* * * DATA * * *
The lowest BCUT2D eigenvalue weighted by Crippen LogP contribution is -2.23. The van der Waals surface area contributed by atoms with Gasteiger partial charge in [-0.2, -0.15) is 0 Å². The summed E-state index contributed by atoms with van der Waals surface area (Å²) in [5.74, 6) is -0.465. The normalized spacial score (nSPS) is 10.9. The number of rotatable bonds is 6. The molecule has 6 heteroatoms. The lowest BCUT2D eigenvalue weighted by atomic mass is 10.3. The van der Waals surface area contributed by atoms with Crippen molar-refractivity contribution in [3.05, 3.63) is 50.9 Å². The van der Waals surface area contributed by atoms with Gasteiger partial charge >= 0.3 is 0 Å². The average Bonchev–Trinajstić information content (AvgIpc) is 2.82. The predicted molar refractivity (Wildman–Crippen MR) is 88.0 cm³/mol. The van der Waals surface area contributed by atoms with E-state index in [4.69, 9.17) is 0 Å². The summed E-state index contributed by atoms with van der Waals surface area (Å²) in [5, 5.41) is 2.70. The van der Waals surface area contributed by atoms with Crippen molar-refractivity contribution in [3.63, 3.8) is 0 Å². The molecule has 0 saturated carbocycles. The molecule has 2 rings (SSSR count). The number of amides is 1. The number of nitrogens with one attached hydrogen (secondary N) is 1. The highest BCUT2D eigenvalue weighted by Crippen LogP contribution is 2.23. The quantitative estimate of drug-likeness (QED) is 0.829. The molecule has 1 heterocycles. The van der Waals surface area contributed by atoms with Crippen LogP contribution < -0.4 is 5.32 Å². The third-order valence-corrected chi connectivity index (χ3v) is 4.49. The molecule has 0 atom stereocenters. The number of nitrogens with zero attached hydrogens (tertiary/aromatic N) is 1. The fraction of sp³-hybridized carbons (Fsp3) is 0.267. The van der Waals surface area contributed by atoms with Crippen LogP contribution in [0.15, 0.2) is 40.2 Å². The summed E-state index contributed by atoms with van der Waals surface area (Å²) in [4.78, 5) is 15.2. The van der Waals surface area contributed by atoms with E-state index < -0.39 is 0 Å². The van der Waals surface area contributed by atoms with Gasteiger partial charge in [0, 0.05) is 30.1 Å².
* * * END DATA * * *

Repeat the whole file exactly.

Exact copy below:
The lowest BCUT2D eigenvalue weighted by Crippen LogP contribution is -2.23. The van der Waals surface area contributed by atoms with Gasteiger partial charge in [-0.2, -0.15) is 0 Å². The summed E-state index contributed by atoms with van der Waals surface area (Å²) in [5.74, 6) is -0.465. The normalized spacial score (nSPS) is 10.9. The number of rotatable bonds is 6. The molecule has 6 heteroatoms. The lowest BCUT2D eigenvalue weighted by atomic mass is 10.3. The van der Waals surface area contributed by atoms with Crippen molar-refractivity contribution in [3.05, 3.63) is 50.9 Å². The van der Waals surface area contributed by atoms with Gasteiger partial charge >= 0.3 is 0 Å². The average Bonchev–Trinajstić information content (AvgIpc) is 2.82. The predicted molar refractivity (Wildman–Crippen MR) is 88.0 cm³/mol. The van der Waals surface area contributed by atoms with E-state index in [4.69, 9.17) is 0 Å². The summed E-state index contributed by atoms with van der Waals surface area (Å²) in [5, 5.41) is 2.70. The van der Waals surface area contributed by atoms with Crippen molar-refractivity contribution in [3.63, 3.8) is 0 Å². The molecule has 0 saturated carbocycles. The molecule has 2 rings (SSSR count). The number of amides is 1. The number of nitrogens with one attached hydrogen (secondary N) is 1. The highest BCUT2D eigenvalue weighted by Crippen LogP contribution is 2.23. The quantitative estimate of drug-likeness (QED) is 0.829. The molecule has 1 heterocycles. The van der Waals surface area contributed by atoms with Crippen LogP contribution < -0.4 is 5.32 Å². The third-order valence-corrected chi connectivity index (χ3v) is 4.49. The molecule has 0 atom stereocenters. The number of nitrogens with zero attached hydrogens (tertiary/aromatic N) is 1. The fraction of sp³-hybridized carbons (Fsp3) is 0.267. The van der Waals surface area contributed by atoms with Crippen LogP contribution in [0.15, 0.2) is 40.2 Å². The summed E-state index contributed by atoms with van der Waals surface area (Å²) in [4.78, 5) is 15.2. The van der Waals surface area contributed by atoms with E-state index < -0.39 is 0 Å². The van der Waals surface area contributed by atoms with Gasteiger partial charge in [0, 0.05) is 30.1 Å².